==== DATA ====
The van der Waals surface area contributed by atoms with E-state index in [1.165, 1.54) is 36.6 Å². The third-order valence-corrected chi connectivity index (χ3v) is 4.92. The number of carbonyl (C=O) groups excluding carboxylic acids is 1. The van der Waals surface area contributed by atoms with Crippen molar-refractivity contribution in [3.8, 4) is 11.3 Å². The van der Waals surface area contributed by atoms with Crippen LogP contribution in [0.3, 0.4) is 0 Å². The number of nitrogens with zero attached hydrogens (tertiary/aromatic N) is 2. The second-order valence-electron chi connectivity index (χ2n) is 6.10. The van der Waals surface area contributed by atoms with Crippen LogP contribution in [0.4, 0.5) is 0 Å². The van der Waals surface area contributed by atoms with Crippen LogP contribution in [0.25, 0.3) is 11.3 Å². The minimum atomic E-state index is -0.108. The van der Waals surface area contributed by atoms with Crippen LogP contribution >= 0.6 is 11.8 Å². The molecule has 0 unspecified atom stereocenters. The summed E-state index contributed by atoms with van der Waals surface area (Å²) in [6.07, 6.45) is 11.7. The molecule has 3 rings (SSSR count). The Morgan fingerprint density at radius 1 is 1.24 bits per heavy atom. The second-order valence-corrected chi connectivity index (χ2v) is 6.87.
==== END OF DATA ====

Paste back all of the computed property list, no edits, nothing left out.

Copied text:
The van der Waals surface area contributed by atoms with E-state index in [1.165, 1.54) is 36.6 Å². The third-order valence-corrected chi connectivity index (χ3v) is 4.92. The number of carbonyl (C=O) groups excluding carboxylic acids is 1. The van der Waals surface area contributed by atoms with Crippen molar-refractivity contribution in [3.8, 4) is 11.3 Å². The van der Waals surface area contributed by atoms with Crippen LogP contribution in [0.3, 0.4) is 0 Å². The number of nitrogens with zero attached hydrogens (tertiary/aromatic N) is 2. The second-order valence-electron chi connectivity index (χ2n) is 6.10. The van der Waals surface area contributed by atoms with Crippen LogP contribution in [0.4, 0.5) is 0 Å². The van der Waals surface area contributed by atoms with Crippen LogP contribution in [0.25, 0.3) is 11.3 Å². The minimum atomic E-state index is -0.108. The van der Waals surface area contributed by atoms with Crippen LogP contribution >= 0.6 is 11.8 Å². The molecule has 0 unspecified atom stereocenters. The summed E-state index contributed by atoms with van der Waals surface area (Å²) in [6.07, 6.45) is 11.7. The molecule has 3 rings (SSSR count). The Morgan fingerprint density at radius 1 is 1.24 bits per heavy atom. The second-order valence-corrected chi connectivity index (χ2v) is 6.87.